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Are Flames finally ready to contend?

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During the last few seasons, the Calgary Flames have been one of the most frustrating and bewildering teams in the NHL.

Just look at the treasure trove of talent in Calgary. Johnny Gaudreau powers what’s perennially one of the best top lines in the league. Matthew Tkachuk and “The 3M Line” basically don’t allow opponents to touch the puck. Oh, and they also employ Mark Giordano, who’s a Norris defenseman without the trophy.

Considering all of those strengths, it’s been mind-boggling to see the Flames not only fall short of being an elite team, but miss the playoffs in two of the last four seasons, managing a single playoff series win during that span.

Along the way, they’ve surely teased us with moments of brilliance. With that in mind, maybe this post will be filed under “Fool Me Once …”

Yet … it does kind of feel like the Flames might be turning the corner.

Calgary won its fourth consecutive game in Thursday’s game against the Wild (which devolved into violence at the end), pushing their record to 18-9-2. That gives them 38 points in 29 games, which amounts to a pretty comfortable lead in the Pacific Division. Even more impressively, the Flames are 8-1-1 in their last 10 games.

This isn’t just a matter of beating up on the lesser lights in what’s admittedly a weak division. Calgary’s only a point behind the Predators and Avalanche (each with 39 points in 29 games) for the best record in the West.

At minimum, they’re in a strong position to at least land a berth in the 2019 Stanley Cup Playoffs. Could they make an even bigger leap and become legitimate championship contenders? What’s been going so well during this 8-1-1 run? Let’s dig in.

Strong team numbers

Early on in 2018-19, the Flames must have given Bill Peters bad memories from his Hurricanes days, as Calgary was generating strong puck possession numbers but couldn’t get over dicey puck luck and wobbly goaltending from Mike Smith.

Overall, that seems to be leveling out now (their PDO is almost exactly at 1, which would indicate that the bounces are more or less “even”), and they remain a strong puckhogging group, via Natural Stat Trick and other site’s numbers.

To little surprise, they’ve been a high-end possession team during the last 10 games, as you can see at Puck on Net.

Granted, certain things are likely to sink, and a red-hot power play stands among them. During that 8-1-1 run, the Flames have connected on 31.6-percent of their chances, the fourth-highest rate in the NHL since Nov. 17. In their 19 previous games, the Flames were middle-of-the-pack at 18.5 percent, so that’s one obvious area where things could sink.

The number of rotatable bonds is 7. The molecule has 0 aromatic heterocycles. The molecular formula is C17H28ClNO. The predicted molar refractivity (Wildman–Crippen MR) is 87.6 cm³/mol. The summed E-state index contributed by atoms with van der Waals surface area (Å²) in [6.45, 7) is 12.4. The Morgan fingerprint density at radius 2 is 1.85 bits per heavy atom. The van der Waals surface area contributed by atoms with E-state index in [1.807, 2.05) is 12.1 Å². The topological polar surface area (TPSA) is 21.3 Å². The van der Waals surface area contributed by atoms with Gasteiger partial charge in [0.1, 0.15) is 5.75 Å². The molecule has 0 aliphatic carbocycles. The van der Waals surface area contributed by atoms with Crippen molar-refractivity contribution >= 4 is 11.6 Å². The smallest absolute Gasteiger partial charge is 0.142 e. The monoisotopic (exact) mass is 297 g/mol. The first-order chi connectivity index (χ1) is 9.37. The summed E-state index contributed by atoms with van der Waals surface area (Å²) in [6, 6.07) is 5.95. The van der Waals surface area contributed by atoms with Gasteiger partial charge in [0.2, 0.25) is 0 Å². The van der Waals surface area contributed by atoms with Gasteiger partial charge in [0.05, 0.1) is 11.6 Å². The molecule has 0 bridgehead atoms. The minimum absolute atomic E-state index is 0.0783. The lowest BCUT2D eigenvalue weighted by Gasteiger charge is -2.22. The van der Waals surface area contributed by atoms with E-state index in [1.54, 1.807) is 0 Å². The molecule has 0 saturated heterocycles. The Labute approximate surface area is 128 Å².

Overall, though, there are enough promising underlying numbers to suggest that the Flames have the making of a strong team.

Of course, we might as well consider their frequent Achilles Heel.

Role reversals in net

For most of this season, Mike Smith’s been struggling (10-7-1 record, .892 save percentage), while David Rittich saved the day (8-2-1, .919).

Things have been inverted during this 8-1-1 run, though. In six games, Smith’s 5-0-0 with a .939 save percentage; meanwhile, Rittich’s save percentage was .899 in five appearances.

In the grand scheme of things, this could be a fine development for the Flames. Yes, Rittich struggled, but still managed a 3-1-1 record thanks to some goal support. There must be increased organizational trust in the 26-year-old going forward.

But Smith gaining confidence is crucial. The big 36-year-old can get as hot as just about any goalie, so it’s promising to see him trending upward.

Are there caveats? Sure. Smith hasn’t always had the greatest injury luck throughout his career, and goalies his age usually don’t become sturdier with time. It’s nice that Rittich shows some promise, yet if Smith goes down, the Flames might still need to eye the trade market.

This still ranks as a promising stretch for a goaltending position that’s … let’s just say, vulnerable for the Flames.

Usual suspects, but with a supporting cast

You likely don’t need to ask who’s leading the way for the Flames when it comes to scoring.

With a whopping 18 points in 10 games (including eight in his last three), Johnny Gaudreau tops all Calgary scorers since Nov. 17. In fact, Gaudreau ties Nathan MacKinnon and Mikko Rantanen for second-most points over that period of time, trailing only Nikita Kucherov‘s 22 points.

Gaudreau lighting up the scoreboard is really nothing new, as he now has 37 points in 29 games.

The difference is that the Flames are enjoying nice contributions from others. Sean Monahan (14 points) and Elias Lindholm (13) aren’t surprising as his linemates, and Matthew Tkachuk is going from “a handful” to a flat-out star, including getting 11 points in 10 games. Impressively Giordano rounds out the players with at least 11 points during this run.